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The only unalloyed good news for Joe Biden in recent days has been the Federal Drug Administration’s full approval of the BioNTech/Pfizer coronavirus vaccine. Though the FDA took longer than many hoped, it has arrived in time for the start of America’s next school year. Fewer than half of America’s 16-to-18-year-olds, and only a third of its 12-to-15-year-olds, have been vaccinated.
Stepping up their inoculation rate will help to slow America’s galloping spread of Delta infections. The FDA’s green light removes one lingering parental argument against jabbing eligible kids. It will also make it easier for school districts and private sector employers that seek to impose vaccine mandates on their staff. But it is also long past time for Biden to take the gloves off.
Accelerating the US vaccination rate, which is now falling behind the wealthy country average, is especially urgent given the stubborn resistance to mask mandates by Republican-run states. Legally, there is little that Biden can do about it. His main constraint is constitutional. Health and education are largely out of federal hands. Last week, Biden’s education secretary, Miguel Cardonas, threatened to withhold funds from states that have banned their schools from adopting mask mandates for staff and children. It is also exploring civil rights lawsuits against the offending states, which include Florida, Texas and Tennessee. But such threats are unlikely to have much sway on their targets.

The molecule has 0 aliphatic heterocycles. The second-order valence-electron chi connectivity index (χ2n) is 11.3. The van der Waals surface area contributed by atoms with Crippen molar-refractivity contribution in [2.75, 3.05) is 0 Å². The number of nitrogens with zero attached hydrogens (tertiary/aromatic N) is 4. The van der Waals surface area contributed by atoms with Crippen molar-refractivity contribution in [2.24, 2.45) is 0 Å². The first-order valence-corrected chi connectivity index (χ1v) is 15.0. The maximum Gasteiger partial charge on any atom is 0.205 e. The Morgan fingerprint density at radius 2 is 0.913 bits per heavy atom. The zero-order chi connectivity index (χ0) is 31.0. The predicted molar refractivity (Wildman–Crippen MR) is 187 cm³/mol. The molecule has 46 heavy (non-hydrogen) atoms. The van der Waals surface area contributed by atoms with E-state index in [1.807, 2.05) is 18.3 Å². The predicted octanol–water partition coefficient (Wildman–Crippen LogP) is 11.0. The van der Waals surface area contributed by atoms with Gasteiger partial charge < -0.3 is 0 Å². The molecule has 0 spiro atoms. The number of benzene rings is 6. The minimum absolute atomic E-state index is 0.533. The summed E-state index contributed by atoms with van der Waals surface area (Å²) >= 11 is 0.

Biden’s larger constraint is political. A vocal minority of Americans have converted mask and vaccine mandates into a symbol of state oppression. In reality, most American states have been requiring child vaccination certificates for a range of disease for more than a century — with only sporadic resistance. Alas, the battle against Covid has turned into a cultural lightning rod of US polarisation. Scientific arguments appear to make almost no dent in the resistance. The Centers for Disease Control recommends that children of all ages should be masked in the classroom. That advice has little impact on those who believe children are being deprived of their freedom — or even being put into danger by being forced to breathe through a mask.
Biden can have a strong effect by more forcefully telling the US public there is no scientific foundation to the anti-vaxxer case. He should also make clear that it is the freedom of the majority — the roughly 70 per cent of US adults who have taken at least one dose — that is being put in jeopardy by an irresponsible minority. Following the FDA ruling, the Pentagon this week said it would now require all its 2.1m employees to take the vaccine. Biden can extend that mandate to every federal agency, and to government contractors. He need not live in fear of further stoking the culture wars. Polls show that a large majority of parents believe their children should be masked even in states, such as Florida, that have been pushing back the hardest.
The larger stake is the future of the US recovery. Worrying signs that the economy may be slowing, led by declining consumer sentiment, are almost entirely due to the spread of Delta. The US now has roughly five times the daily deaths and infections as it had in spring when the vaccine take-up rate was fastest and before the Delta variant had arrived. America is therefore at an inflection point in its battle against coronavirus. Ensuring that restrictions are followed and that unscientific rumour-mongering is rebutted will be essential to halting and reversing the spread of Covid. This is one war Biden should be intensifying.